Wednesday, June 04, 2008

Adoration of the Blessed Sacrament

[What luck! On EWTN this morning, Fr. Mitch Pacwa is talking about Eucharistic Adoration, and is mentioning a couple of the complaints people raise over this devotion!]

Adoration of the Blessed Sacrament is a long tradition in the Church, at least in the Roman Rite. Although it did not always exist in the form we know of it today, St. Augustine wrote that the Eucharist can not properly received if it is not first adored (Exposition on Psalm 98, n. 8):
And because He walked here in very flesh, and gave that very flesh to us to eat for our salvation; and no one eateth that flesh, unless he hath first worshipped: we have found out in what sense such a footstool of our Lord’s may be worshipped, and not only that we sin not in worshipping it, but that we sin in not worshipping.
While the manner of this worship and adoration has changed throughout the centuries, the Church has always promoted it as proper: the Blessed Sacrament is, after all, the Precious Body, Blood, Soul, and Divinity of our Lord Jesus Christ. Because it is Jesus Christ, whole and entire, under the appearance of bread and wine, it is completely appropriate to render unto It the same worship and adoration due to God Himself. In the Eucharist we recognize by faith the Real Presence of the God of the universe. Vatican II said nothing to the contrary, of course. (How could it?!) There is nothing in the documents of Vatican II that disparages, discourages, or otherwise speaks against Eucharistic Adoration.

So why do some people in the Church speak against it? To know why, we must first know what they say.

The first quote is from Fr. Richard Vosko, known for his "wreckovations" which are based on Environment and Art in Catholic Worship (and supposedly on the documents of Vatican II themselves).
"One reason why our churches are so susceptible to crime is because they are empty during the week. Maybe people who have organized vigils before the sacrament — that’s a wonderful practice to keep vigil — to take turns keeping vigil over the Blessed Sacrament that is primarily saved to take to the sick and dying — that is what the Church teaches us. I think that’s a wonderful practice, to take turns keeping watch, just in case your mother or father needs Holy Communion on their death bed. Wouldn’t it be nice to know that you can go to the tabernacle and find the Body of Christ in it?"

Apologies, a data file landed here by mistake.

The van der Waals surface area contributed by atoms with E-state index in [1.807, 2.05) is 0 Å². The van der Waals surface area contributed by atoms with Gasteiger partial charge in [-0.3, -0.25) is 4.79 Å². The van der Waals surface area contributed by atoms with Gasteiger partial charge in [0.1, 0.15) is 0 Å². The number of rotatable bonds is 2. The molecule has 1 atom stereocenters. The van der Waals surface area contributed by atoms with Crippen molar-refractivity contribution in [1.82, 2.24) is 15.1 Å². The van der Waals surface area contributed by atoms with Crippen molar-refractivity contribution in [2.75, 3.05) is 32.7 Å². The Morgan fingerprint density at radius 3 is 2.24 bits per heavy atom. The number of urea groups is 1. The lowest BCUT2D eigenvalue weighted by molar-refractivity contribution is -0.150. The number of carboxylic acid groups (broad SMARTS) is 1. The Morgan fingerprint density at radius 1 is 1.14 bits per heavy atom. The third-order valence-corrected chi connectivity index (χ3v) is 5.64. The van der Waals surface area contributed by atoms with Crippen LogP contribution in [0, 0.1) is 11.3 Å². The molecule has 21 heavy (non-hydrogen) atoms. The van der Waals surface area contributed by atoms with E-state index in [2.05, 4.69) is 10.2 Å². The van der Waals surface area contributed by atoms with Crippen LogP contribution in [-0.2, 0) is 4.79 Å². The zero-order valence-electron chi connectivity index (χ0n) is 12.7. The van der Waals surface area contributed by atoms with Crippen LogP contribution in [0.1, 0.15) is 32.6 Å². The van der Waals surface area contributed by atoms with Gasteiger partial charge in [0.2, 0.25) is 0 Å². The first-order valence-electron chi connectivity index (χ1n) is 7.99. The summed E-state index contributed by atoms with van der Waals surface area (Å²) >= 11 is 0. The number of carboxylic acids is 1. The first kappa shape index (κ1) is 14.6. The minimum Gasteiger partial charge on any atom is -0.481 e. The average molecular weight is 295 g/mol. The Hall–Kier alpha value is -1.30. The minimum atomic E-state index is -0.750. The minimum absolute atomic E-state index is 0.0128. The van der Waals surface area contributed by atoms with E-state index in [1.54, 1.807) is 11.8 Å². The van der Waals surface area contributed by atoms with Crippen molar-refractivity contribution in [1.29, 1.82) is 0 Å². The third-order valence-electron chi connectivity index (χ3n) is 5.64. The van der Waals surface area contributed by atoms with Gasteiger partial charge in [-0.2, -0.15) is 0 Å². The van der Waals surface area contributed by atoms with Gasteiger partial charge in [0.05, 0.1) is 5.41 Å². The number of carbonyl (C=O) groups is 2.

Fr. Vosko is reducing Eucharistic Adoration to "keeping vigil" to make sure the tabernacle stays safe, so that we can be sure that there will be Hosts available in case of emergency.

Now, there's nothing wrong with making sure the Eucharist is reserved for emergencies... I mean, when we adore Christ in the tabernacle, we're not adoring the tabernacle, but what is inside it. We know he is present (that there is in fact the Blessed Sacrament inside) because of the lamp burning nearby.

However, we are not merely keeping tabs on the tabernacle. We are there to adore Jesus Christ in the Eucharist. When the Host is enthroned in a monstrance and placed upon the altar, we aren't guarding the tabernacle, we're worshiping the Blessed Sacrament exposed on the altar. Fr. Vosko seems to reduce "adoration" to "keeping vigil" (and not in the Gethsemane sense).

The Church says, in Eucharistiae Sacramentum, n. 5, that "[t]he primary and original reason for reservation of the Eucharist outside Mass is the administration of viaticum. The secondary ends are the giving of communion and the adoration of our Lord Jesus Christ present in the sacrament. The reservation of the sacrament for the sick led to the praiseworthy practice of adoring this heavenly food that is reserved in churches. This cult of adoration has a sound and firm foundation, especially since faith in the real presence of the Lord has as its natural consequence the outward, public manifestation of that belief." But just because Adoration was not the original reason for the reservation of the Blessed Sacrament does not mean it is a disposable reason.

An article from America magazine says that one sentiment during the late 1960's was that "[t]he purpose of the eucharistic species, then, [was] not to be the object of adoration, but the daily food of God’s 'pilgrim people.'" If only it was the daily food! (But I'm not one to talk... I haven't regularly attended daily Mass since Easter of 2007...) But this again echoes the misconception that Vatican II put away the notion of the Eucharist as fit for adoration.

This concept of the Eucharist as (merely) an "object" also came up in two homilies (given last year and this year, on the feast of Corpus Christi) from the pastor of a parish in Illinois (which happens to have a Perpetual Adoration chapel):